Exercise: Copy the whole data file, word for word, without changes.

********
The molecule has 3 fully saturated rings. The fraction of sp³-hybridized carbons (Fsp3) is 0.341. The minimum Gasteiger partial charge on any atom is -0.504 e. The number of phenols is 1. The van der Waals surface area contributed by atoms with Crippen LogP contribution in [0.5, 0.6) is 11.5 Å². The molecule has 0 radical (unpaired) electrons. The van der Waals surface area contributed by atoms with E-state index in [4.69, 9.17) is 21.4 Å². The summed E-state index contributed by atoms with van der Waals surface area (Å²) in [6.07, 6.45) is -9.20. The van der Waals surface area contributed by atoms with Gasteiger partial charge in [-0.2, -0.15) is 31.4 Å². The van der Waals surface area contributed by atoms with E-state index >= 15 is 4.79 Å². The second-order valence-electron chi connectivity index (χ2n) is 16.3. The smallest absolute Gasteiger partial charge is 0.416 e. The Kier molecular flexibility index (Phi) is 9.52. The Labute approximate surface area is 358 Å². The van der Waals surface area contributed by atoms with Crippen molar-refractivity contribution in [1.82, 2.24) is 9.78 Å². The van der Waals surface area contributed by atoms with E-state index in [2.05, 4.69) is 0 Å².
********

The molecule has 3 fully saturated rings. The fraction of sp³-hybridized carbons (Fsp3) is 0.341. The minimum Gasteiger partial charge on any atom is -0.504 e. The number of phenols is 1. The van der Waals surface area contributed by atoms with Crippen LogP contribution in [0.5, 0.6) is 11.5 Å². The molecule has 0 radical (unpaired) electrons. The van der Waals surface area contributed by atoms with E-state index in [4.69, 9.17) is 21.4 Å². The summed E-state index contributed by atoms with van der Waals surface area (Å²) in [6.07, 6.45) is -9.20. The van der Waals surface area contributed by atoms with Gasteiger partial charge in [-0.2, -0.15) is 31.4 Å². The van der Waals surface area contributed by atoms with E-state index >= 15 is 4.79 Å². The second-order valence-electron chi connectivity index (χ2n) is 16.3. The smallest absolute Gasteiger partial charge is 0.416 e. The Kier molecular flexibility index (Phi) is 9.52. The Labute approximate surface area is 358 Å². The van der Waals surface area contributed by atoms with Crippen molar-refractivity contribution in [1.82, 2.24) is 9.78 Å². The van der Waals surface area contributed by atoms with E-state index in [2.05, 4.69) is 0 Å².